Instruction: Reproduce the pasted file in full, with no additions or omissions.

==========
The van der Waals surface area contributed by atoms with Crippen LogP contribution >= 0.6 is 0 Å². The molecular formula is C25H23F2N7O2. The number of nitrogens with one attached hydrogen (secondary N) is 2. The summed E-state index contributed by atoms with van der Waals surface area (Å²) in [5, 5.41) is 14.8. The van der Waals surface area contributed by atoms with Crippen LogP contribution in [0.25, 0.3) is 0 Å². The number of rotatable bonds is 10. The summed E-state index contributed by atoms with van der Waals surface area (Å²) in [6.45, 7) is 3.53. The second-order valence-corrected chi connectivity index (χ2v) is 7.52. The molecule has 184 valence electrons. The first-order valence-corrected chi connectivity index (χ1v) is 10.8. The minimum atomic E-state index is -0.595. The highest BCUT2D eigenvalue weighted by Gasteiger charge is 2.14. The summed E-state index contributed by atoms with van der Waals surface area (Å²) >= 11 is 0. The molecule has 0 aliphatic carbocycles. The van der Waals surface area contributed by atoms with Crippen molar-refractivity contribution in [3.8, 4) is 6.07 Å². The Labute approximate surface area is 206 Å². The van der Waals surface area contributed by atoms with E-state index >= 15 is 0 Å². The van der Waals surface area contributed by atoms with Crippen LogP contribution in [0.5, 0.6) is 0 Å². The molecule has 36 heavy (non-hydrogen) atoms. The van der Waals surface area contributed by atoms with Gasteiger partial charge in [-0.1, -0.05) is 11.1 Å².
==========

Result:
The van der Waals surface area contributed by atoms with Crippen LogP contribution >= 0.6 is 0 Å². The molecular formula is C25H23F2N7O2. The number of nitrogens with one attached hydrogen (secondary N) is 2. The summed E-state index contributed by atoms with van der Waals surface area (Å²) in [5, 5.41) is 14.8. The van der Waals surface area contributed by atoms with Crippen LogP contribution in [0.25, 0.3) is 0 Å². The number of rotatable bonds is 10. The summed E-state index contributed by atoms with van der Waals surface area (Å²) in [6.45, 7) is 3.53. The second-order valence-corrected chi connectivity index (χ2v) is 7.52. The molecule has 184 valence electrons. The first-order valence-corrected chi connectivity index (χ1v) is 10.8. The minimum atomic E-state index is -0.595. The highest BCUT2D eigenvalue weighted by Gasteiger charge is 2.14. The summed E-state index contributed by atoms with van der Waals surface area (Å²) >= 11 is 0. The molecule has 0 aliphatic carbocycles. The van der Waals surface area contributed by atoms with Crippen molar-refractivity contribution in [3.8, 4) is 6.07 Å². The Labute approximate surface area is 206 Å². The van der Waals surface area contributed by atoms with E-state index >= 15 is 0 Å². The van der Waals surface area contributed by atoms with Crippen LogP contribution in [0.5, 0.6) is 0 Å². The molecule has 36 heavy (non-hydrogen) atoms. The van der Waals surface area contributed by atoms with Gasteiger partial charge in [-0.1, -0.05) is 11.1 Å².